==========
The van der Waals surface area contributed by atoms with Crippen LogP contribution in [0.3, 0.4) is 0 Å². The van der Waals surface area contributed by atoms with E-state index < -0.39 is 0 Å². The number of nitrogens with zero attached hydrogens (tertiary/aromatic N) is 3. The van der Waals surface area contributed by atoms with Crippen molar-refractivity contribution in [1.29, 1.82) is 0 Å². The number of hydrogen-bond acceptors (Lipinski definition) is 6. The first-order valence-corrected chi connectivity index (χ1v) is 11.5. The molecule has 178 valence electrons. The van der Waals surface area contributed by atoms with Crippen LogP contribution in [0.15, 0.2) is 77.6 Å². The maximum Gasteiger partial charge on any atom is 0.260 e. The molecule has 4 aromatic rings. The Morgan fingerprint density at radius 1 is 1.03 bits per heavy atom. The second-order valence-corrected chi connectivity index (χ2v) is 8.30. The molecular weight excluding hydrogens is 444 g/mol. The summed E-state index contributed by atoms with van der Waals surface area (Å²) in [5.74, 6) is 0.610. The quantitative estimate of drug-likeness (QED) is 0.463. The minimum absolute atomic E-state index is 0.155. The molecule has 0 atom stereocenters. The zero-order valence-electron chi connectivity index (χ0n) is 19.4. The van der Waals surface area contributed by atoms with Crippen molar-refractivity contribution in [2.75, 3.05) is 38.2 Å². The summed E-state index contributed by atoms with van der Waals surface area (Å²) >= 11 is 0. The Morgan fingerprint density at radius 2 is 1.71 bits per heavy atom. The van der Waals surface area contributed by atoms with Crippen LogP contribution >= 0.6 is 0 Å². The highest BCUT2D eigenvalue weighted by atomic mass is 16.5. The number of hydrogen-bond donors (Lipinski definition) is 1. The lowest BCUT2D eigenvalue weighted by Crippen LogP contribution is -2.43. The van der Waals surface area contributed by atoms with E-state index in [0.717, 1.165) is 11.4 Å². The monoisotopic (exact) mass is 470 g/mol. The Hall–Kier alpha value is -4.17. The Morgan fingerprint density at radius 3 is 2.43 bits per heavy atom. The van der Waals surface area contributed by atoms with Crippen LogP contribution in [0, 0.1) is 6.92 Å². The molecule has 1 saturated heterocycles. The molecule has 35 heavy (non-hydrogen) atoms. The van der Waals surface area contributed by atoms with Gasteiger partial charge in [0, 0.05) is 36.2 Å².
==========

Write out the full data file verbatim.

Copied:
The van der Waals surface area contributed by atoms with Crippen LogP contribution in [0.3, 0.4) is 0 Å². The van der Waals surface area contributed by atoms with E-state index < -0.39 is 0 Å². The number of nitrogens with zero attached hydrogens (tertiary/aromatic N) is 3. The van der Waals surface area contributed by atoms with Crippen molar-refractivity contribution in [1.29, 1.82) is 0 Å². The number of hydrogen-bond acceptors (Lipinski definition) is 6. The first-order valence-corrected chi connectivity index (χ1v) is 11.5. The molecule has 178 valence electrons. The van der Waals surface area contributed by atoms with Crippen LogP contribution in [0.15, 0.2) is 77.6 Å². The maximum Gasteiger partial charge on any atom is 0.260 e. The molecule has 4 aromatic rings. The Morgan fingerprint density at radius 1 is 1.03 bits per heavy atom. The second-order valence-corrected chi connectivity index (χ2v) is 8.30. The molecular weight excluding hydrogens is 444 g/mol. The summed E-state index contributed by atoms with van der Waals surface area (Å²) in [5.74, 6) is 0.610. The quantitative estimate of drug-likeness (QED) is 0.463. The minimum absolute atomic E-state index is 0.155. The molecule has 0 atom stereocenters. The zero-order valence-electron chi connectivity index (χ0n) is 19.4. The van der Waals surface area contributed by atoms with Crippen molar-refractivity contribution in [2.75, 3.05) is 38.2 Å². The summed E-state index contributed by atoms with van der Waals surface area (Å²) >= 11 is 0. The Morgan fingerprint density at radius 2 is 1.71 bits per heavy atom. The van der Waals surface area contributed by atoms with Crippen LogP contribution >= 0.6 is 0 Å². The highest BCUT2D eigenvalue weighted by atomic mass is 16.5. The number of hydrogen-bond donors (Lipinski definition) is 1. The lowest BCUT2D eigenvalue weighted by Crippen LogP contribution is -2.43. The van der Waals surface area contributed by atoms with E-state index in [0.717, 1.165) is 11.4 Å². The monoisotopic (exact) mass is 470 g/mol. The Hall–Kier alpha value is -4.17. The Morgan fingerprint density at radius 3 is 2.43 bits per heavy atom. The van der Waals surface area contributed by atoms with Crippen LogP contribution in [0, 0.1) is 6.92 Å². The molecule has 1 saturated heterocycles. The molecule has 35 heavy (non-hydrogen) atoms. The van der Waals surface area contributed by atoms with Gasteiger partial charge in [0, 0.05) is 36.2 Å².